“I felt the cold metal of a gun on my forehead. The first thing that came to mind was f#*k, my brain is going to mess this place,” Andrew Sanderson tells me. He was speculating on how he is likely to meet his death when the conversation veered to this incident in Serowe a while ago when he found himself staring down the barrel of a gun.
It feels strange to be discussing his death so casually, over half empty cans of Black Label beer and Debonair’s pizza in a dark room. Andrew, I am quickly realizing, speaks first – in a cascade of laughs and funny voices – and thinks later.
“There is a bullet with my f8#ng name on it. I am sure there is a f*#*ng shoot to kill order against me. If those guys catch me, they will definitely kill me. They wanted to kill me. I have got the [email protected]#*king works to prove it,” he says lifting his T-shirt to reveal pork marks which he says are bruises from electrodes when he was being electrocuted by Botswana security agents.
“The f#@*ing fat mother f*#@er with a f#*@ing wrikled face at the Diamond and Narcotics Squad did this to me. I want the story to go worldwide. You have got to contact the big papers. My favourite is the Times of London, but you [email protected]#*king work it out.”
Andrew has just escaped from police custody and is in hiding. After skipping from a police holding cell his first stop was the Zimbabwean High Commission where he had contacts who he was hoping would sprint him out of Botswana. “Those guys know what they are doing. They hooked me up with one of their men who is masquerading as a taxi driver. He is the one who brought me here.”
Two years ago, Andrew was a double agent of the military intelligence and the Botswana Police Diamond and Narcotics Squad (DNS), playing on the rivalry between the two spy units. He was later bundled out of the country in hand cuffs and slash marks on his wrists after he tried to commit suicide.
For sometimes he bummed around, sleeping on the street of London and eating from soup kitchens. Then he hit the big time when his rich aunt passed away, leaving him a lot of money, believed to be in excess of one million pounds. “One of the first things I did was to buy lots of coke and ODed (overdosed). I passed out and came close to dying. When I came to, I was sweating like a pig. For more than 20 minutes my heart was pounding and my pulse was racing. It was such a thrilling experience. I did it because I had the money and it was on the list of ten things I wanted to do before I die. Just to dope myself to the edge where I could reach out and feel the other side. I wanted to go through a near death experience in a stupor of coke.”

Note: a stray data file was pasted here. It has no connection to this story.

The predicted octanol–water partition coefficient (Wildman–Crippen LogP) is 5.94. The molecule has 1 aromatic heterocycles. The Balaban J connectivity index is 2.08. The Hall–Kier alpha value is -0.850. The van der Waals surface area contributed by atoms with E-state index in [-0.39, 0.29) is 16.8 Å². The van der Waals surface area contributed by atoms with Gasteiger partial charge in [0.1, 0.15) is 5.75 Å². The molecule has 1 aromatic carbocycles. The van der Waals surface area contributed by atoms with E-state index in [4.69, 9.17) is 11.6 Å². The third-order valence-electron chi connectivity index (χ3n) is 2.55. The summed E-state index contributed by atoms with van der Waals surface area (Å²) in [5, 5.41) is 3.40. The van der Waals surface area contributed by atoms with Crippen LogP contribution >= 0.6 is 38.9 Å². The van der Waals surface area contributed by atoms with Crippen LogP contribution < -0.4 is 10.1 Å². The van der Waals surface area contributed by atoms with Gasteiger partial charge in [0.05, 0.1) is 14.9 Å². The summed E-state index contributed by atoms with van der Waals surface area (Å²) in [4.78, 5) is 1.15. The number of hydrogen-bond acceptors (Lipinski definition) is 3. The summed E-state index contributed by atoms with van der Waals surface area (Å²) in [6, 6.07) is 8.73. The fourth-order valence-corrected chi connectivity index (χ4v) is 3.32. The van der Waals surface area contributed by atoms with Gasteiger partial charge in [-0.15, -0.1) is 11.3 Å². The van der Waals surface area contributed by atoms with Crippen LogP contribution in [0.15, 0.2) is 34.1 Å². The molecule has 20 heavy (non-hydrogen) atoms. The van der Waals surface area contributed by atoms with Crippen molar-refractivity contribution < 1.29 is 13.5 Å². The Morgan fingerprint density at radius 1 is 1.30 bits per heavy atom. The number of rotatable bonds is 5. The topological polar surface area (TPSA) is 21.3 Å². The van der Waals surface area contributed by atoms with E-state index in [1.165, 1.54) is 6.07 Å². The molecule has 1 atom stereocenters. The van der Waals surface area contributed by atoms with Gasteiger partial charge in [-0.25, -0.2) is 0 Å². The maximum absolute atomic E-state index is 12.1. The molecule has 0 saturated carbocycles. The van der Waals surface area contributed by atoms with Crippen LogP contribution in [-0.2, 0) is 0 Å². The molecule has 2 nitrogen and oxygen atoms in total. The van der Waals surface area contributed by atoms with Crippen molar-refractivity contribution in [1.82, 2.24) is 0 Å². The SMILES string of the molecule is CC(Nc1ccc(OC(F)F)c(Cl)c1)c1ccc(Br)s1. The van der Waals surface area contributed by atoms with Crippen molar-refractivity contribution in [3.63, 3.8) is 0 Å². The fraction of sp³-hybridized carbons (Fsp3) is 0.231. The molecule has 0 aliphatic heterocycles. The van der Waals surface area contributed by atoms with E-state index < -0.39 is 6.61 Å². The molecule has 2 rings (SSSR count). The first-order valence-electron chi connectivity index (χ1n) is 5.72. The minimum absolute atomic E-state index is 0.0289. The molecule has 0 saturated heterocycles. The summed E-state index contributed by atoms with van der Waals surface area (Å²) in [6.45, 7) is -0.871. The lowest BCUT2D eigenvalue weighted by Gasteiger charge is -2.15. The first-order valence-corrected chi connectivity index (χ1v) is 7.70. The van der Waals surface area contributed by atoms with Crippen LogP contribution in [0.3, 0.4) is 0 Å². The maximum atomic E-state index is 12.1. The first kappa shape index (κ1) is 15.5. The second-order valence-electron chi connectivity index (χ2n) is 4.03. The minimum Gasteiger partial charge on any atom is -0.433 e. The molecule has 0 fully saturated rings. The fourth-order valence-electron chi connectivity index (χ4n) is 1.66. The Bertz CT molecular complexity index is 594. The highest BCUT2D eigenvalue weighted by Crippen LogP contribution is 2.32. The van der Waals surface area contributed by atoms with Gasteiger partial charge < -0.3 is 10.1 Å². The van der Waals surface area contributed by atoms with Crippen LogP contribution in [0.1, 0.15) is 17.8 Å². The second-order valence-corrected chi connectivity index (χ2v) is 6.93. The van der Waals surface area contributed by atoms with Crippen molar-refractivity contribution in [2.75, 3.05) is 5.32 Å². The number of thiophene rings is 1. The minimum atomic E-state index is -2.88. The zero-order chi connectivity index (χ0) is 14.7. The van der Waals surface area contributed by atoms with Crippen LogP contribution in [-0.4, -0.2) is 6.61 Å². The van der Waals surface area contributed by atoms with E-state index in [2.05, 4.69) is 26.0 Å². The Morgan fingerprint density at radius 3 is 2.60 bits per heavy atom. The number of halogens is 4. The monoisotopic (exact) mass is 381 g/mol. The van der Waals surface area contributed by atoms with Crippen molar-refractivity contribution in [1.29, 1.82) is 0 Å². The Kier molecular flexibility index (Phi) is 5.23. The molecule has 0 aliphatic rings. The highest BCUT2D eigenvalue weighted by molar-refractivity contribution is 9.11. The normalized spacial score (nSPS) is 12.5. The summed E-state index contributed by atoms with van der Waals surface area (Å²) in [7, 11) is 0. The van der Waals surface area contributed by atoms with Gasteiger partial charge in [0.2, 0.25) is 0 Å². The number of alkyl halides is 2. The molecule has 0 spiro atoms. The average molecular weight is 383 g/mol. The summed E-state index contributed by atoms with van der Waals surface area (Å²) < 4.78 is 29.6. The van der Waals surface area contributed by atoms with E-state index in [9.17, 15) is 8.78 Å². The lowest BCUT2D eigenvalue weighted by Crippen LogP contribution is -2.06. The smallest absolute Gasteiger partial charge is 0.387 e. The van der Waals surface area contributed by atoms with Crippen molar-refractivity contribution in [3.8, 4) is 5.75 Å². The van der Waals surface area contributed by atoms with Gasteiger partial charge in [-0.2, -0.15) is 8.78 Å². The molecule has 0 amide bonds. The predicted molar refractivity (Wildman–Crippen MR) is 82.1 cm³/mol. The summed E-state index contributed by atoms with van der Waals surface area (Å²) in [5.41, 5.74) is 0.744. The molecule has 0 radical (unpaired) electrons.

He got bored with the life. One day he just upped and left with his bank cards. By his own account, he wanted to go to a third world country where, on his strong British Pound, he would live the rest of his life in a hotel, drinking beer and being entertained by prostitutes.”
He went to Namibia where he planned to live it up. He says it was while he was in Namibia that one of his Zimbabwean prostitute friends introduced him to the Zimbabwean Ambassador, Chipo Zindonga. The Zimbabwean envoy then engaged him to investigate human trafficking involving Zimbabweans. He decided to come to Botswana, hoping to revive his DNS and military intelligence contacts. For sometime, things seemed to be going well, “until I stumbled on some things they did not want me to see.” Andrew claims that he discovered a murder case that the Botswana intelligence unit is trying to hide and training camps used by MDC insurgents in Botswana.
“These guys then locked me up and interrogated me for six days to try and find out how much I knew. I did not tell them a thing.”
There is an awkward moment in between sips of Black Label and bites of pizza.
I interviewed him two years ago on a Princess Marina Hospital bed shortly before he was bundled out of Botswana.
“You wrote that I was part thrill-seeker, part lager lout and part deal maker whose loyalty is not for sale, but for rent to the highest bidder,” he says ÔÇô how do you come back from that?
“I probably look even more like a deal maker whose loyalty is for rent now,” he says as he asks for a phone to call the Zimbabwean Ambassador in Namibia and fill her in on his find. After a few moments on the phone, the ambassador hanged up and called back from a more secure line. “That is sensitive information. We can not discuss it on the phone. Just go to Lanseria in South Africa as planned and we will see what we will do from there,” says Zindonga.
Andrew is optimistic that the information he has will convince his contacts at the Zimbabwean High Commission to sprint him out of Botswana. “If I fail to make it out of Botswana and they kill me, you will have an even better story,” he says before bursting into laughter.